As luck would have it or rather the magic of India willed it, I managed to get a one-hour private audience with her to explore my burning question around women in Buddhism.
Her response was that even in a group of women, some things that work for one, don’t necessarily work for another. That there are no specific methods that suit just the feminine or the masculine and it is my job to check what works for me as an individual, in everything that I am taught.
Those words brought me great peace.
For ultimately whether we are in a female body or a male body we have free will. We have discernment. We can sense if something is right or wrong for us and hopefully have the courage to enact upon that despite what may be going on around us.
And if we embrace that, each and everyone of us, men and women, brother and sister, husband and wife, we might…we just might get to save our feminine planet before she is all but destroyed. For after all, the microcosm has the power to affect the macrocosm right?
Om Tara Toh Tara Ture Soha
Lisa Tully leads spiritual tours to India. For more information visit http://bodymindspiritjourneys.com/ladakh-tour.html
by Rev. Dr. Karen Tate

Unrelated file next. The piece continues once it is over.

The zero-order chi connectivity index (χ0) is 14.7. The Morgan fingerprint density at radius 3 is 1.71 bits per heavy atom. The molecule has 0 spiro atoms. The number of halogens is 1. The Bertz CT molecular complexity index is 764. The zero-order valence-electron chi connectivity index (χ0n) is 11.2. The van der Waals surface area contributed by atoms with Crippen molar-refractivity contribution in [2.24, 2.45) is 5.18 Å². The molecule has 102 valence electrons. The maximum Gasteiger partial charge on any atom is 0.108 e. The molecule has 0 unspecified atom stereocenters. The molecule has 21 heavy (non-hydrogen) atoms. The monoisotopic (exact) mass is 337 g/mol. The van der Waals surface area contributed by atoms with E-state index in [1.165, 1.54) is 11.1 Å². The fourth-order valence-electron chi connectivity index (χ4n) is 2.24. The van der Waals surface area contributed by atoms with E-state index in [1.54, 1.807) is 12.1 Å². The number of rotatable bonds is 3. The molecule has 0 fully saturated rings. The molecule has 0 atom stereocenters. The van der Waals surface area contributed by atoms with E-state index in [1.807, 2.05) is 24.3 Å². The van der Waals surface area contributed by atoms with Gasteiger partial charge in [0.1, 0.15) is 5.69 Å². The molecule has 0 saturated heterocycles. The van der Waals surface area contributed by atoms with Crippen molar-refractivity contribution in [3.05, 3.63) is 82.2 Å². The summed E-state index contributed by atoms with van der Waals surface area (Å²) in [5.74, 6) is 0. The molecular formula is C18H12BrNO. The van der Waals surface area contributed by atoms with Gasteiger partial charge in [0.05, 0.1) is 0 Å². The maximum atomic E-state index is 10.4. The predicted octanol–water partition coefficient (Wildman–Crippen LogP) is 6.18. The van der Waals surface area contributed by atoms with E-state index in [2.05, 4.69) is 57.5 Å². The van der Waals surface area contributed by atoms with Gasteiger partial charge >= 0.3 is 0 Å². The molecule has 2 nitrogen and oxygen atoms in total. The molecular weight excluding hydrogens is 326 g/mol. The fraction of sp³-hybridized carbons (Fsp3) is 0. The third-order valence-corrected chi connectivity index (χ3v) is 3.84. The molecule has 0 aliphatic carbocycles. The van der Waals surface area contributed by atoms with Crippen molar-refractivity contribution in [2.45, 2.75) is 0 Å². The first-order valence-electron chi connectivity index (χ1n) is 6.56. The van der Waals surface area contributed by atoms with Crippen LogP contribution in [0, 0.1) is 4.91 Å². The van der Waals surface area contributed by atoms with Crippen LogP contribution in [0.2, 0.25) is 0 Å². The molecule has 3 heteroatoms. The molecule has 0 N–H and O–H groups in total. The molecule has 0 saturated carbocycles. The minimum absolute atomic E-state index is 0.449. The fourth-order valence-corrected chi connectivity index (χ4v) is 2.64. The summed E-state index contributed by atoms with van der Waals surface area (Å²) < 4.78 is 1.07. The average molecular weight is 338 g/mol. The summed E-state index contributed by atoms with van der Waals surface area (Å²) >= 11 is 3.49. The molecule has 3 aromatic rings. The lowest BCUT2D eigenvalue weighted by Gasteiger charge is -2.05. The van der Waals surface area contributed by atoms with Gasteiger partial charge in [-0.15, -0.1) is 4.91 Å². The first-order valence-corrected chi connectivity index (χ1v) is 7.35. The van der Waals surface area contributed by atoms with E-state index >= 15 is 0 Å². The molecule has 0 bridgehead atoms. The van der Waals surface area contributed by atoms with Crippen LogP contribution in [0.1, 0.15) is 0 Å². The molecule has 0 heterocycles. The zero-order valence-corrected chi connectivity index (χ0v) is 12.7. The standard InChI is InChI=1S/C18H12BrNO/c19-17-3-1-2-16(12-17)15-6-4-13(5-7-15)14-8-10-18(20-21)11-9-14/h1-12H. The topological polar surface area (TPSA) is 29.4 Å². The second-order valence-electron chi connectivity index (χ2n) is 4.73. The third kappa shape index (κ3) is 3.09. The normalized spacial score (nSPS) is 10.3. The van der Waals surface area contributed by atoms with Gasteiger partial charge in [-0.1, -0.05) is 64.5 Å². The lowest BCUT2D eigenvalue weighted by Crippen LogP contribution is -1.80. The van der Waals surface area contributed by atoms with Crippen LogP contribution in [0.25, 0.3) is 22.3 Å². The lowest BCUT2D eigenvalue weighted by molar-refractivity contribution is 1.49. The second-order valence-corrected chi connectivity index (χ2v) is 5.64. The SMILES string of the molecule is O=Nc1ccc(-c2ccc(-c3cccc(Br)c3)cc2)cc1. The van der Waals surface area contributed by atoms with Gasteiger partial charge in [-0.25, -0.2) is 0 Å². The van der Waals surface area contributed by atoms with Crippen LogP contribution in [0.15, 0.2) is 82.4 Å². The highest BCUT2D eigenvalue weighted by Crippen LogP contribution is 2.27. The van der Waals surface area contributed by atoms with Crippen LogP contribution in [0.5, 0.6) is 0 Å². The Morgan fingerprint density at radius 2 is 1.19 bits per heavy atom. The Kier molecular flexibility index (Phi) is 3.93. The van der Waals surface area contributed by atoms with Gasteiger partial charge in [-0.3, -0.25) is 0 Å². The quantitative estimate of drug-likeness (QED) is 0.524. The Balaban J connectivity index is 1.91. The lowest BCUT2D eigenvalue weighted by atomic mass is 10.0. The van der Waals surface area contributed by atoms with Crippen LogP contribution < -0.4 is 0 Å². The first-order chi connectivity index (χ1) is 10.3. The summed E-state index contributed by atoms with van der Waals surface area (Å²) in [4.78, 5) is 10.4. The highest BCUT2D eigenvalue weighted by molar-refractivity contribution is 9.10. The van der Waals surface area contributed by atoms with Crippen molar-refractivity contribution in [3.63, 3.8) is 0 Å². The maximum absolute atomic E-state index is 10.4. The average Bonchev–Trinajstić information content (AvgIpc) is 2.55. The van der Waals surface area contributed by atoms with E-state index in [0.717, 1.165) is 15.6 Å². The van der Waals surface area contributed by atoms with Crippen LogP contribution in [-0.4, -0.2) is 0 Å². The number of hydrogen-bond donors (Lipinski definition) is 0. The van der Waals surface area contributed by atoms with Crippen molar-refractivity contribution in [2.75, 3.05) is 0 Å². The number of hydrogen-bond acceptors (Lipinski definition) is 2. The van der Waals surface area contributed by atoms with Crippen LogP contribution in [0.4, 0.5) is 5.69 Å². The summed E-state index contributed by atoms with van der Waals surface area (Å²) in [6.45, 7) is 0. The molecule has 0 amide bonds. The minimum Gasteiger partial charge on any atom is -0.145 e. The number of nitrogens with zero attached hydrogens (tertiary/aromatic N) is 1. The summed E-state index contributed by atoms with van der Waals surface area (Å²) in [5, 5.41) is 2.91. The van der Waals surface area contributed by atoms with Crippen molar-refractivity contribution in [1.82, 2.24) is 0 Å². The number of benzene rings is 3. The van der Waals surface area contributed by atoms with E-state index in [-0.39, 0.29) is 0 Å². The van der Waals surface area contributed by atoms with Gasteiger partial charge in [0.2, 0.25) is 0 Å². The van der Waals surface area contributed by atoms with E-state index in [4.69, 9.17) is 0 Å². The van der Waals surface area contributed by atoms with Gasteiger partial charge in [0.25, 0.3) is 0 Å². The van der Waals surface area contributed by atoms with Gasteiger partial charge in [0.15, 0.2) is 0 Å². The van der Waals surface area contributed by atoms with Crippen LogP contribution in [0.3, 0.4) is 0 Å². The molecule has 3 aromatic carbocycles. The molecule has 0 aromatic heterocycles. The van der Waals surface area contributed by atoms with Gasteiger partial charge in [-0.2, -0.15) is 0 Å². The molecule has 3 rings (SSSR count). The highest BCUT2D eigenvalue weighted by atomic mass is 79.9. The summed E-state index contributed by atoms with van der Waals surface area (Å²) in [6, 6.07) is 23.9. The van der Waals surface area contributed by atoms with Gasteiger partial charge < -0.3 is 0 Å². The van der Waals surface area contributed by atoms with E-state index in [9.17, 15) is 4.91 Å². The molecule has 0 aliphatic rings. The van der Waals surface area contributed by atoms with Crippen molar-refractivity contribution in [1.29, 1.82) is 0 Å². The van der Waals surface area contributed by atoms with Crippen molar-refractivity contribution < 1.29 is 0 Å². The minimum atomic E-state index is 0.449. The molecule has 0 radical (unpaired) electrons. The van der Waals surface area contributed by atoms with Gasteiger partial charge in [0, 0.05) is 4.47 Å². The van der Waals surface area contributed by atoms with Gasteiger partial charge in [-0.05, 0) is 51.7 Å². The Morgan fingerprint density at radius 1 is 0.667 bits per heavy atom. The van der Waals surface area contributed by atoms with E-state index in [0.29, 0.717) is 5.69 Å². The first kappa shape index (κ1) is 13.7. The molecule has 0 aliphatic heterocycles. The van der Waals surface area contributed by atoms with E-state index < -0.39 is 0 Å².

In ever-increasing numbers women and men are seeking spirituality beyond traditional religious institutions and more and more their new normal includes the deities, ideals and archetypes of the Sacred Feminine. They have a desire to get beyond the patriarchal dogma of the Abrahamic religions that so often perpetuates sexism, homophobia and the domination of Mother Earth and all her inhabitants. Women, in particular, are hearing and heeding their calling, stepping forth to take on their mantle of leadership as rabbis, ministers, priestesses, Nuns on the Bus and Womanpriests. They are exercising their spiritual authority in circles at their kitchen tables, in their living rooms and classrooms, in brick and mortar churches and temples, in political arenas and groves. They are flexing their spiritual wings and allowing themselves to be guided by their intuition, innate female wisdom and inner-knowing. They encourage their congregations to know and feel the essence of Goddess and understand what that new knowledge might mean for themselves personally and the world. They refuse to go back to a time when men have dominion over women’s bodies and tell them to put an aspirin between their knees as a form of birth control!